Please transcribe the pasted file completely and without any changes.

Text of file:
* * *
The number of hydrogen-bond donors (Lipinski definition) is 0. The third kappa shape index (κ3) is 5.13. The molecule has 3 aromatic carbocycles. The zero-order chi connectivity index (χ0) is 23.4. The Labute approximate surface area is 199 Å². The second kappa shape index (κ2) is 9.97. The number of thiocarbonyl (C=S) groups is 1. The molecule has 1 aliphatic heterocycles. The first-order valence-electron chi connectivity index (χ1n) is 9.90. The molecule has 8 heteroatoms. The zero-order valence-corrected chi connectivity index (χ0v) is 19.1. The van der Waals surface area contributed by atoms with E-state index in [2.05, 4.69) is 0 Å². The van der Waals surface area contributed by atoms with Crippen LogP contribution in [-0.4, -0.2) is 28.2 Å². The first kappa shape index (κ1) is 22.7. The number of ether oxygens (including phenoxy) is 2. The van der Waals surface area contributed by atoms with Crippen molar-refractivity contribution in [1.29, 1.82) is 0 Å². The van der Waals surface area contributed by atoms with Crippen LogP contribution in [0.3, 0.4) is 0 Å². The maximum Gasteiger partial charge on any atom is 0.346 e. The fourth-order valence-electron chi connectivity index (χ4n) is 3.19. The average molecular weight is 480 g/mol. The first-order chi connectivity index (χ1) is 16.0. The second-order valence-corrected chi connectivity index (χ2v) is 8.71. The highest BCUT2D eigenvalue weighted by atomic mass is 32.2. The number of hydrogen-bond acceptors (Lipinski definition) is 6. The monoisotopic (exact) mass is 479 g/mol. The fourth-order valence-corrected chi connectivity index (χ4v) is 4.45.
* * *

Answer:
The number of hydrogen-bond donors (Lipinski definition) is 0. The third kappa shape index (κ3) is 5.13. The molecule has 3 aromatic carbocycles. The zero-order chi connectivity index (χ0) is 23.4. The Labute approximate surface area is 199 Å². The second kappa shape index (κ2) is 9.97. The number of thiocarbonyl (C=S) groups is 1. The molecule has 1 aliphatic heterocycles. The first-order valence-electron chi connectivity index (χ1n) is 9.90. The molecule has 8 heteroatoms. The zero-order valence-corrected chi connectivity index (χ0v) is 19.1. The van der Waals surface area contributed by atoms with E-state index in [2.05, 4.69) is 0 Å². The van der Waals surface area contributed by atoms with Crippen LogP contribution in [-0.4, -0.2) is 28.2 Å². The first kappa shape index (κ1) is 22.7. The number of ether oxygens (including phenoxy) is 2. The van der Waals surface area contributed by atoms with Crippen molar-refractivity contribution in [1.29, 1.82) is 0 Å². The van der Waals surface area contributed by atoms with Crippen LogP contribution in [0.3, 0.4) is 0 Å². The maximum Gasteiger partial charge on any atom is 0.346 e. The fourth-order valence-electron chi connectivity index (χ4n) is 3.19. The average molecular weight is 480 g/mol. The first-order chi connectivity index (χ1) is 16.0. The second-order valence-corrected chi connectivity index (χ2v) is 8.71. The highest BCUT2D eigenvalue weighted by atomic mass is 32.2. The number of hydrogen-bond acceptors (Lipinski definition) is 6. The monoisotopic (exact) mass is 479 g/mol. The fourth-order valence-corrected chi connectivity index (χ4v) is 4.45.